Over the past decade, the US government has developed a policy of offensive nuclear weapon use, rejecting the Cold War conception that nuclear weapons would be intended primarily as a deterrent. A Nuclear Posture Review in 1997 during the Clinton administration reportedly took the first steps toward targeting countries such as North Korea, China and Iran.
This policy was made explicit in another review, leaked to the press in 2002, in which the Pentagon announced that “the old process [of nuclear arms control] is incompatible with the flexibility US planning and forces now require.” It explicitly threatened a host of countries by targeting them for potential nuclear attack. It also provided very general guidelines for the future use of nuclear weapons, declaring that these weapons may be used “against targets able to withstand nonnuclear attack” or “in the event of surprising military developments.”
Last summer, Defense Secretary Donald Rumsfeld issued an “Interim Global Strike Order” that reportedly includes a first strike nuclear option against a country such as Iran or North Korea. There were also nuclear weapons options in the planning guidelines for the wars in Iraq and Afghanistan.
The Bush administration has taken steps toward the development of new “bunker-busting” nuclear weapons specifically designed for use in combat situations. Existing stockpiles have been modernized, and according to a New York Times article from February 7, 2005, “American scientists have begun designing a new generation of nuclear arms meant to be sturdier and more reliable and to have longer lives” than the old weapon stockpiles.
The US repeatedly issues threats against countries over their alleged development of nuclear weapons and other “weapons of mass destruction.” The most recent target has been Iran, which the US has threatened with military attack if it does not abandon its nuclear energy program. All these threats are meant to justify future US invasions, in which the use of nuclear weapons by the United States is by no means excluded.
Through the policy of preemptive war, the US has arrogated for itself the right to attack any country that it deems to be a threat, or declares might be a threat sometime in the future. There is no part of the world in which the United States does not have an interest. It has sought to progressively expand its influence in Central Asia and the former Soviet Union through the war in Afghanistan and political intervention in countries such as Ukraine. It is seeking to dominate the Middle East through the war in Iraq and the threat of war in Iran. It is expanding its activities in Africa and has made repeated threats against North Korea and China as part of its efforts to secure its influence in East Asia.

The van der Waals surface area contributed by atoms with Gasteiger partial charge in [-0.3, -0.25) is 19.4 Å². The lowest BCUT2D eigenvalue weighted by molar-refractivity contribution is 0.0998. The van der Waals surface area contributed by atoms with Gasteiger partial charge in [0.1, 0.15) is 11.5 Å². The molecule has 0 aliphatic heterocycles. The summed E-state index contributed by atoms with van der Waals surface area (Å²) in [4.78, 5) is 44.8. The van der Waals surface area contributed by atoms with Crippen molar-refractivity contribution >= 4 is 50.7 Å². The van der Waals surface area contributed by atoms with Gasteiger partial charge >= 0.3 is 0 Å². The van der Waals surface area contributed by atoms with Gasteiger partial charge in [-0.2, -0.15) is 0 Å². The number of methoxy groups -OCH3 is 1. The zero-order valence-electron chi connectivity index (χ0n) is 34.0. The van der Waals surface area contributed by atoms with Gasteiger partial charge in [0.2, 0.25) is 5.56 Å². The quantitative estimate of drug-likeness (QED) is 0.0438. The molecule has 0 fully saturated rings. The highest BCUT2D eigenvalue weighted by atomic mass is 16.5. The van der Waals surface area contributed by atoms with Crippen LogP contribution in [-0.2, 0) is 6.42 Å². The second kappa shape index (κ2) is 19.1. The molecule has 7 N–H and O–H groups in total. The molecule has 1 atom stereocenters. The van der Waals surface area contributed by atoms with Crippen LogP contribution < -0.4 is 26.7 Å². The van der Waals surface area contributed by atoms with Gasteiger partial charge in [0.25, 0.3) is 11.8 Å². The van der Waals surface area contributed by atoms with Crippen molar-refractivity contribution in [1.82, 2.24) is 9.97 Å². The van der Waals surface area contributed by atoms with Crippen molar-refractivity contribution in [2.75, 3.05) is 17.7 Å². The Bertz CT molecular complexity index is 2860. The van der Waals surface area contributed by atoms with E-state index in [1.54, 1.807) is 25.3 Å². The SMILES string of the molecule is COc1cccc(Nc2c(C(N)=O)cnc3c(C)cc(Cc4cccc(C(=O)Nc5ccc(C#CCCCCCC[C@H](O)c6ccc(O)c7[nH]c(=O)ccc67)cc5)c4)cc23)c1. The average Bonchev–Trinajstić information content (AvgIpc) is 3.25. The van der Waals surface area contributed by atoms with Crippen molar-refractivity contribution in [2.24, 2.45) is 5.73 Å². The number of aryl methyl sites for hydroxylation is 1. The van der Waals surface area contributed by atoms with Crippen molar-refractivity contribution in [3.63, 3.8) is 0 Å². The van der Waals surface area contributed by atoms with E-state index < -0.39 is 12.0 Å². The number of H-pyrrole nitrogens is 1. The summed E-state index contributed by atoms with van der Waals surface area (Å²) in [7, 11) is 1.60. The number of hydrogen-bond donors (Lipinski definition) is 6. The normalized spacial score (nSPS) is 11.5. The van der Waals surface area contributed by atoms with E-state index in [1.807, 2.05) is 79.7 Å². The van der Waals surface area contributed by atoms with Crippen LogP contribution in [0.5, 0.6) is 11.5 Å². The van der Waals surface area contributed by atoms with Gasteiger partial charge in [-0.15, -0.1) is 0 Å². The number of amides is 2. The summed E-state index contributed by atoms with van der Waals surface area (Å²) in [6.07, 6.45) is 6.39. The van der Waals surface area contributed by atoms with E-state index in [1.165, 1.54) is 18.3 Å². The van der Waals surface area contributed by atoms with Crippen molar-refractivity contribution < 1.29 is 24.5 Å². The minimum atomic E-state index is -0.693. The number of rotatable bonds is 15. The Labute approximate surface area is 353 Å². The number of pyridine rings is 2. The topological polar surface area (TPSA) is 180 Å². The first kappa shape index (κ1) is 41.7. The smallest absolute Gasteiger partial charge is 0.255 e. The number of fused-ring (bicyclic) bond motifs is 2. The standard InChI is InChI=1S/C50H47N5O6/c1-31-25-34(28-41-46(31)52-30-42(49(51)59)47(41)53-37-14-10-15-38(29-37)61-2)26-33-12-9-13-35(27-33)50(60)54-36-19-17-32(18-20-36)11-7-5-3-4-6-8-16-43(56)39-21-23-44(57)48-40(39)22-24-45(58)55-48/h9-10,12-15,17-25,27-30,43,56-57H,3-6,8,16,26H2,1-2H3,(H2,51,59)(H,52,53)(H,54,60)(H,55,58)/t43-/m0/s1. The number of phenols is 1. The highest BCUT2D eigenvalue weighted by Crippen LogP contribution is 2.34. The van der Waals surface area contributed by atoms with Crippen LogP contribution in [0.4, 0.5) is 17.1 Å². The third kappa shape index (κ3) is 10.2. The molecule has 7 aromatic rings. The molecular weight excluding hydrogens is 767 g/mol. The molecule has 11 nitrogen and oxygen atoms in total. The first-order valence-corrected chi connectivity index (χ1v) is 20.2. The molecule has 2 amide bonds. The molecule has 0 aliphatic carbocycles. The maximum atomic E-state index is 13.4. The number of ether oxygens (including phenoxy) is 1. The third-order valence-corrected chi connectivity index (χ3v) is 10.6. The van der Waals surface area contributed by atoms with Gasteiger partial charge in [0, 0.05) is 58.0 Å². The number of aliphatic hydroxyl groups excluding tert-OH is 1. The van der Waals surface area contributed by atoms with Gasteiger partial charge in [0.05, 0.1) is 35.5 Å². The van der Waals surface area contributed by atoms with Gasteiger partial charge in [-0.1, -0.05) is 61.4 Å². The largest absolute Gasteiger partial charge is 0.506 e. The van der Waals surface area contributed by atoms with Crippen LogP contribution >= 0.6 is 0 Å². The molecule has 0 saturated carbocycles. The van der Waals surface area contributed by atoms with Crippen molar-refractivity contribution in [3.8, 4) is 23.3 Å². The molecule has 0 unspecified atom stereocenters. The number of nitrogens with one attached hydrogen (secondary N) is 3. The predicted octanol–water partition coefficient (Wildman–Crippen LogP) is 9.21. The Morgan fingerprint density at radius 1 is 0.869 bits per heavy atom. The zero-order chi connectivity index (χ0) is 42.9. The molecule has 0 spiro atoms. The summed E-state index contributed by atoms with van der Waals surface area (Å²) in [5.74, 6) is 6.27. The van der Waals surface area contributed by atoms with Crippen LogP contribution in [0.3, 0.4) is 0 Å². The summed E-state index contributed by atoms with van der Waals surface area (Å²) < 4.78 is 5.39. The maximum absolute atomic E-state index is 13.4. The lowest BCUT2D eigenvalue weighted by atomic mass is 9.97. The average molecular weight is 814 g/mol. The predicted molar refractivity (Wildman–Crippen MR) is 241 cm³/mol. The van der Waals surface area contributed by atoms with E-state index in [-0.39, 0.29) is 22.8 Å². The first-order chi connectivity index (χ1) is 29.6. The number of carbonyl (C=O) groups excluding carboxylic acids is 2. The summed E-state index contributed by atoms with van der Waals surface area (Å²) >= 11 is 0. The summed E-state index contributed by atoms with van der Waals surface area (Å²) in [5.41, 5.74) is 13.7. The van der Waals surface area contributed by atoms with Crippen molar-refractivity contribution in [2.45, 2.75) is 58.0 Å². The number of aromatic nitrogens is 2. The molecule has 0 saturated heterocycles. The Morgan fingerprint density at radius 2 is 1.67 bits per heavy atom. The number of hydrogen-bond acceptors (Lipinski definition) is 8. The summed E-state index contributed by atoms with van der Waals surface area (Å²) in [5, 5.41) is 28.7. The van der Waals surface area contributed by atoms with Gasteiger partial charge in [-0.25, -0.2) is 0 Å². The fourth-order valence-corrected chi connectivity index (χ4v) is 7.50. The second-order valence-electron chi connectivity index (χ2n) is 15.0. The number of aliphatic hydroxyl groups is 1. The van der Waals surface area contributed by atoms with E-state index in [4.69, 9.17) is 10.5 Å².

Under these conditions, there are innumerable potential scenarios in which a war will erupt leading to the use of nuclear weapons. This includes not only invasions of countries such as Iran; an American war against a smaller power could easily spark a broader conflict—with China, Russia or even the powers of Europe, all of which have nuclear weapons themselves.
The catastrophe that befell Hiroshima and Nagasaki will never be forgotten. Their fate will stand forever as testimony to the bestiality of imperialism. Against the backdrop of the renewed eruption of American militarism, the events of August 1945 remind us of the alternatives that confront mankind—world revolution or world war, socialism or barbarism.
 Wyden, Peter. Day One: Before Hiroshima and After, Simon and Schuster: New York, 1984, p. 253. [back]
 Frank, Richard. Downfall: The End of Imperial Japanese Empire, Random House: New York, p. 265. [back]
 Hida Shuntaro. “The Day Hiroshima Disappeared,” in Hiroshima’s Shadows, edited by Kai Bird and Lawrence Lifschultz, The Pamphleteer’s Press, Stony Creek, Connecticut: 1998, p. 419. [back]
 Hachiya, Michihiko. Hiroshima Diary, The University of North Carolina Press, Chapel Hill: 1955. p. 4. [back]
 Frank, p. 266. [back]
 Hachia, p. 14. [back]
 Okabe, Kosaku. “Hiroshima Flash,” in Hibakusha: Survivors of Hiroshima and Nagasaki, Kosei Publishing Co., Tokyo: 1986. p. 35. [back]
 Shuntaro, p. 419. [back]
 Hachiya, p.14. [back]
 Ibid., p. 8. [back]
 Shuntaro, p. 428. [back]
 Frank, p. 468. [back]
 Figures given after the war about the number of American lives that would have been lost in an invasion were entirely mythical, and were conjured up largely post facto to justify the use of the bombs. This question will not be dealt with in this article, however an analysis can be found in Barton Bernstein’s essay “A Postwar myth: 500,000 US lives saved” in Hiroshima’s Shadow, edited by Kai Bird and Lawrence Lifschultz, The Pamphleteer’s Press, Stony Creek, Connecticut: 1998. [back]